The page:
With half plates and full drinks, explore some of India's least known dishes from the Punjab to Kerela. Emma Henderson takes the trip

You think of curry, and Friday night takeaway springs to mind or a big meal with your friends at your local curry house. Maybe a lamb bhuna or a chicken dansak – hopefully not a korma – and sharing a peshwari naan and a pilau rice. But not here. Here is all about the “half plates, and full drinks”, as they say.  Opening in May, Talli Joe has turned eating curry – or how Brits traditionally see it – on its head. It’s not white table cloths, poppadum and chutney, over-the-top décor and limited choice of drinks. It’s fun, fresh with sophisticated furnishings, bright colours and, most importantly it’s innovative. 

And to celebrate one of the themed weeks that I can really get behind – national curry week – Talli Joe has devised a regional menu showing off the flavours and dishes that we don’t know from the huge and diverse country of India.

Executive chef Sameer Taneja and manager Chirag Madan have brought the smiles, flavours and “talli”, (meaning tipsy) from their home to this central London But talli doesn’t just mean tipsy from alcohol, it also means being drunk from happiness and the overwhelming feeling of Indian life. 

Chana jor garam is a vegetarian small dish to nibble while you wait

The specially curated menu, aptly named the discovery menu, journeys from the dry plains of Rajasthan, to the rich Punjab in the north and back down to Kerala in the south. It starts with a pappadam curry, served with bajra roti. The Rajastani dish has a creamy tomato base with fenugreek and a hefty kick, where papppadams are added at the last minute giving it an usual texture almost like a minestrone soup.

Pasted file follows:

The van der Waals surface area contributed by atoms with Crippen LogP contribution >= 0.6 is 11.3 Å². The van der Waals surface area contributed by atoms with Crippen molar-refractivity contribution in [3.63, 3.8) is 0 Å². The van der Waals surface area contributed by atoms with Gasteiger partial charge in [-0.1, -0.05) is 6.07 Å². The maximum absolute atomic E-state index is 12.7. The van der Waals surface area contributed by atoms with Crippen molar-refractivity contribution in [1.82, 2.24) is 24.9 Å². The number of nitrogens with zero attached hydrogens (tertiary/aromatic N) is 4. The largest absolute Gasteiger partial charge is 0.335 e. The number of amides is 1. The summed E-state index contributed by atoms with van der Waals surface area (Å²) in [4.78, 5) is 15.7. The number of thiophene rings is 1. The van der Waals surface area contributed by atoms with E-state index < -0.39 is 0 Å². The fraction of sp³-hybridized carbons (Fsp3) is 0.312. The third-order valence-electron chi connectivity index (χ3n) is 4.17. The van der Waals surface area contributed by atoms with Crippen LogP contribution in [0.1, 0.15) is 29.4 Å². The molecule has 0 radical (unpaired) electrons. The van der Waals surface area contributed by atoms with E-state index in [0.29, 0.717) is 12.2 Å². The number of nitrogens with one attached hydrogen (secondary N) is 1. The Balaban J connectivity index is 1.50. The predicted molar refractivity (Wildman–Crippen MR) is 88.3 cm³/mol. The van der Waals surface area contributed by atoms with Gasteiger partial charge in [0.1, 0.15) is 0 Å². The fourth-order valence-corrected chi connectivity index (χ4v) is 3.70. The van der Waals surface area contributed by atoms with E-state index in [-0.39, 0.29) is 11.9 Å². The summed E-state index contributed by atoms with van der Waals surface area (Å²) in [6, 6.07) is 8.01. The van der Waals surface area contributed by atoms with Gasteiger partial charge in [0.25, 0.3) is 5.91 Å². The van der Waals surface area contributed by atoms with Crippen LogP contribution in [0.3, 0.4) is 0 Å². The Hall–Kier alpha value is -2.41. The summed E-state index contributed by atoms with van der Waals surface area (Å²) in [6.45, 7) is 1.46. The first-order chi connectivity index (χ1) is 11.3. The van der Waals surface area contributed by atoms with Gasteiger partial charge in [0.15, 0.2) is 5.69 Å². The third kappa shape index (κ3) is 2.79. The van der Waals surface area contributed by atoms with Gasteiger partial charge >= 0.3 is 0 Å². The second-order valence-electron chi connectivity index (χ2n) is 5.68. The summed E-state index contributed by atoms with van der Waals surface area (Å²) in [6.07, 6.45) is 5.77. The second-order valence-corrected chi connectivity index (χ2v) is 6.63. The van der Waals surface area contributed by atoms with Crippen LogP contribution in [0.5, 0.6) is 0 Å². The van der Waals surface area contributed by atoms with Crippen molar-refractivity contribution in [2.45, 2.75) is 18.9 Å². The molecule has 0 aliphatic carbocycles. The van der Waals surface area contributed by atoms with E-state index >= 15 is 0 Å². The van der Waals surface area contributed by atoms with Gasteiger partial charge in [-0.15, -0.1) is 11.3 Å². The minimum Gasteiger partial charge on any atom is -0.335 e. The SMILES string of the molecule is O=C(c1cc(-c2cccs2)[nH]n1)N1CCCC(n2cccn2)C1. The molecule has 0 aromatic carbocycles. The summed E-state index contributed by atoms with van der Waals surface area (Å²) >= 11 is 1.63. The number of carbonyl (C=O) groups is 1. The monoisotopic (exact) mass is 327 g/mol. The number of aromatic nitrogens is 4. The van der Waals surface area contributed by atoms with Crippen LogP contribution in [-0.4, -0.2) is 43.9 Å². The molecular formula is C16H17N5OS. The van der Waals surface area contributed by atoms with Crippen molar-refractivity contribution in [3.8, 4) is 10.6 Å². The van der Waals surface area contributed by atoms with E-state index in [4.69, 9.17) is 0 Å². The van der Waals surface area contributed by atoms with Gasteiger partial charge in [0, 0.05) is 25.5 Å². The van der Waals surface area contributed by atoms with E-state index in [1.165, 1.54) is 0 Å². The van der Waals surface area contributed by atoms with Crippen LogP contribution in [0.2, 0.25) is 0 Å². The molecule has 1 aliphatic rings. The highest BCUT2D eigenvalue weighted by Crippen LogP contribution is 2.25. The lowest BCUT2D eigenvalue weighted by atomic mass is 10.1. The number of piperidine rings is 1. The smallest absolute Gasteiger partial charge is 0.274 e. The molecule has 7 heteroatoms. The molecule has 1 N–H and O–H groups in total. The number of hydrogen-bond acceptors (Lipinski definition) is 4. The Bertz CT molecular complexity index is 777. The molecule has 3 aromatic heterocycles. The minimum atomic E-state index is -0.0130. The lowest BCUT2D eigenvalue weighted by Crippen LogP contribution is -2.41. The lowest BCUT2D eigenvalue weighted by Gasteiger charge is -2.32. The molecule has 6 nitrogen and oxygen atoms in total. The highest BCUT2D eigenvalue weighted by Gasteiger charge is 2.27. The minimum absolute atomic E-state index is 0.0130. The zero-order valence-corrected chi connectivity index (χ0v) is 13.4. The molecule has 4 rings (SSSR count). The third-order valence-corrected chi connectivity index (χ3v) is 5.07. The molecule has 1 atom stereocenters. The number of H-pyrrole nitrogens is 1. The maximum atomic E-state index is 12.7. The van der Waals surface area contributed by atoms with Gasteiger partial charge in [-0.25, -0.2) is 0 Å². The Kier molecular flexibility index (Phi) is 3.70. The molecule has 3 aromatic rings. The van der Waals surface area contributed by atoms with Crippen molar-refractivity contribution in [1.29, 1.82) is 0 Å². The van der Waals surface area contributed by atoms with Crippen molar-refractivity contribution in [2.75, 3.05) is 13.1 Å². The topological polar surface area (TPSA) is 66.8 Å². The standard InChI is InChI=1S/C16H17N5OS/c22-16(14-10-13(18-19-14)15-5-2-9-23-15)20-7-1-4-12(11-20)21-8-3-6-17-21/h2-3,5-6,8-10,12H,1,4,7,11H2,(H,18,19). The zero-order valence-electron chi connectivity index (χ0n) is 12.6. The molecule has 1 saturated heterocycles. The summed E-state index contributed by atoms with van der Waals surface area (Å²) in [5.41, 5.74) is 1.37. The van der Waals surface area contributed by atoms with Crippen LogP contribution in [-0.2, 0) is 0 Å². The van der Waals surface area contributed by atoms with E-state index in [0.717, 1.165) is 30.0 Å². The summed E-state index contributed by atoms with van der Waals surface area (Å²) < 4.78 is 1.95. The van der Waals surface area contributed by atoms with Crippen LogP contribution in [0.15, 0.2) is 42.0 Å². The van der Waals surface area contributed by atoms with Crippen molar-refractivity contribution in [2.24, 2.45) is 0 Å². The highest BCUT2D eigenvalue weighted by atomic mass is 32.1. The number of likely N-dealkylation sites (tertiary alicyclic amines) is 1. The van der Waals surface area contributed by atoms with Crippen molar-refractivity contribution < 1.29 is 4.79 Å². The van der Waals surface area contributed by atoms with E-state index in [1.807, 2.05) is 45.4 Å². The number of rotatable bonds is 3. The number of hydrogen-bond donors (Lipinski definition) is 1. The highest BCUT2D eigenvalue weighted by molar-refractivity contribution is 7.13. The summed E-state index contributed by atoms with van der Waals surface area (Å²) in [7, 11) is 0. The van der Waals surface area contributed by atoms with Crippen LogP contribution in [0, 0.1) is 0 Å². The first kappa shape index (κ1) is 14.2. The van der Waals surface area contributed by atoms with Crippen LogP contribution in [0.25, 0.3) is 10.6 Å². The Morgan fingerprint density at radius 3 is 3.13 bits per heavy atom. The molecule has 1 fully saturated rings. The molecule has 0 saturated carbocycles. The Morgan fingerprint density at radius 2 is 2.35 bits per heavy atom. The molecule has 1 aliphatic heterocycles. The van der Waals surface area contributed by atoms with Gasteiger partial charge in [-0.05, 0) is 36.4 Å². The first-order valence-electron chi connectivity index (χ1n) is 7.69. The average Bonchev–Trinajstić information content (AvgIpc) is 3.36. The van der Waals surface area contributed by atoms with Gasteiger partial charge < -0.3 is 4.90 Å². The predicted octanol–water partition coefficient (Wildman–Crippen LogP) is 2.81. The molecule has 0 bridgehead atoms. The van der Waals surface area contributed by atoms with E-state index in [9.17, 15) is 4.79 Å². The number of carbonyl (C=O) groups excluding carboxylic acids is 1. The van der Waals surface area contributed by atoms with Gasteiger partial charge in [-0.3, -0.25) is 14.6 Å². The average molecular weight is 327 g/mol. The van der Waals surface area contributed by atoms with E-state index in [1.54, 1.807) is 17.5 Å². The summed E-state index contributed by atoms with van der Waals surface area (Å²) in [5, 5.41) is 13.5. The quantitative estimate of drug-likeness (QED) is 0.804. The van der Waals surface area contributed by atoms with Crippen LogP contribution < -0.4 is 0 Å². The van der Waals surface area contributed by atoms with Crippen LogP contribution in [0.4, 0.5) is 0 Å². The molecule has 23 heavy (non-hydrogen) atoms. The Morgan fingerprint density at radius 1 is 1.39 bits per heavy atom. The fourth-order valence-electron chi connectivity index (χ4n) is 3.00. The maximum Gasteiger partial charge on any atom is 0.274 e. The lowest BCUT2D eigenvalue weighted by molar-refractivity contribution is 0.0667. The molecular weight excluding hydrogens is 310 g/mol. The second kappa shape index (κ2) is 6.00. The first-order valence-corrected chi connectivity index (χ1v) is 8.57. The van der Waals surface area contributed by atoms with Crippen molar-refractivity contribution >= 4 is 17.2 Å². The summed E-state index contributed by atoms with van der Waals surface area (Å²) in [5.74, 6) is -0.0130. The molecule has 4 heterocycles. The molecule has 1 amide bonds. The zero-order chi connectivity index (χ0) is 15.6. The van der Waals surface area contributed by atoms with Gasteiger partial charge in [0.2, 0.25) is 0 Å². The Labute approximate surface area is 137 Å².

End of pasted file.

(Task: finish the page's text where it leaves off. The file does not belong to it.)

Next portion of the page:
Next is the fish dish, meen moplah. Sea bream is served with vermicelli upma, and is a popular dish from Kerala and flavoured with curry leaves. The tomato sauce doesn’t overpower the fish, and its rich and dry spice is cooled with a hint of coconut. 

Specialising in small plates for sharing, Talli Joe's food is bright and innovative

The third dish is perhaps the most unusual, which mixes two meats and textures serves as a tribute to a Punjabi chef who was famed for his version. The meat beli ram has an earthy spice, and uses minced lamb with cumin as the base, while a chicken drumstick sits in the middle. Each dish is £9.50, and you could eat all three for dinner, or share a few for lunch. 

Executive chef Sameer Taneja created the discovery menu especially for National Curry Week

The a la carte menu is made up of its “half plates” made for sharing that start from £2.50 and go up to £10. Start with some chakhna – smaller plates to nibble on while you wait for the rest. A must try is chana jor garam, made up of spicy and tangy roasted black crisps and boiled black gram with chopped tomato.

And as for the drinks, which normally consist of a King Fisher or Cobra or less than mediocre wine, they’re a serious affair. Split into north, south, east and west India on the menu, the cocktails are fiercely strong with the likes of turmeric infused gin in the  Eastern masala punch, or whisky with almond and cashew nut puree in the badnam milk punch, from the North.

Finishing up with sweet plates, the black gajar halwa – which translates as black carrots and salted peanuts - may sound odd, but is soft and caramelised mixed with a crunchy peanut brittle on the top – making it deliciously sweet.  Surely it won’t be long before more venues open – sharing that Indian talli feeling. 

Food: ****
Ambience: ***
Service: ****

Talli Joe, 152-154 Shaftesbury Avenue, London, WC2H 8HL; info@tallijoe.com; 02078365400; Mon-Sat 12pm-11.30 pm